Sunday, July 18, 2010

Face to Face with the Past

In March of 2005, I hopped in a van with a group of my college buds and went on my first trip to New Orleans. My first impression with the city was that it was dirty. And all there was to do was to drink and party.

Later that year, Katrina struck with all of its fury. You know the rest of the story.

I visited again in 2008 and once again in 2009 without thinking much about the effects of the hurricane. We saw traces of some of the damage, but not much more thought was given.

Today, nearly 5 years after the devastation first occurred, I visited the Lower 9th Ward. You might recall earlier this year when I posted some things about Hurricane Katrina and about Eric Dyson's book. I knew that this trip to New Orleans would be different than my previous ones. For starters, I refused to step foot on Bourbon Street. I've done that enough. Instead, my good friend Austin drove Kurt and me around the city, looking at schools, houses, and businesses that still show signs of disaster.

I could have read all of the books on Katrina, and I still would not have been prepared for the Lower 9th. It was heartbreaking. Here I am, heartbroken.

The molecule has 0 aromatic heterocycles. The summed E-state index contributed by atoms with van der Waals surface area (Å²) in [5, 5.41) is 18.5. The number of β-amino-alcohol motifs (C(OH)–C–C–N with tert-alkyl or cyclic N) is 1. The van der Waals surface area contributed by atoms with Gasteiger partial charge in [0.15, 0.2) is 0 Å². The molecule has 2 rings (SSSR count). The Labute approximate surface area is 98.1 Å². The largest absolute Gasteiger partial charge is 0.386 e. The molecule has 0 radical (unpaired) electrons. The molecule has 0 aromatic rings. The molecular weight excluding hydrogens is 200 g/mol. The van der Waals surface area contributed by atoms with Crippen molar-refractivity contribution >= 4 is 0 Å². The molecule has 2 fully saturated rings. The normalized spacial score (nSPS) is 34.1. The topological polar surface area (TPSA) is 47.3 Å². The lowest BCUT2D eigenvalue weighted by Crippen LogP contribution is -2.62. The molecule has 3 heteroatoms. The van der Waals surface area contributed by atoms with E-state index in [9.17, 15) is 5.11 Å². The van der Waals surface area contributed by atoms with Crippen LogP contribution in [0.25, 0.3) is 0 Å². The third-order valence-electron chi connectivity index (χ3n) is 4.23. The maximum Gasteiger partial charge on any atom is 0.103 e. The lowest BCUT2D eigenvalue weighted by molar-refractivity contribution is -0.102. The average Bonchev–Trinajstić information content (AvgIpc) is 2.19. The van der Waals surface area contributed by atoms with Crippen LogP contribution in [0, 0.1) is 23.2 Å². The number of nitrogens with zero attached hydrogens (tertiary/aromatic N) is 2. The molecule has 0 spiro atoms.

The good news and the odd news is that Brad Pitt is helping to build some houses in the Lower 9th. They are very strange and not entirely efficient, but it looks like a good idea.

There were so many houses just left to the wild. Down the side roads there were empty plots of land where houses once stood. The X's spray painted on the front of buildings were an eerie reminder of the ones who had left, either in the tide of the water that overtook the levees, or in the mass exodus that followed. Written on one building was, "Home. This Used to be Home." It was very hard to watch the families who were trying to rebuild, who sat on their porches across the street from hollowed out houses that whispered horrible secrets of what went on five years ago. On the way out, there was a school that had sat untouched with a sign that read, "Classes will resume August 29, 2005." A place that had been discarded by its country is putting back together the pieces of their lives, trusting in each other and billowing with pride.

I did not cry until we passed a group of children riding their bikes on the way into St. Bernard Parish. And I thought of the stories I had heard about white people barricading the bridges so that they black people couldn't get out. And I thought about how disastrous the Louisiana school system had been before the hurricane and how much worse it must have gotten in the years that followed.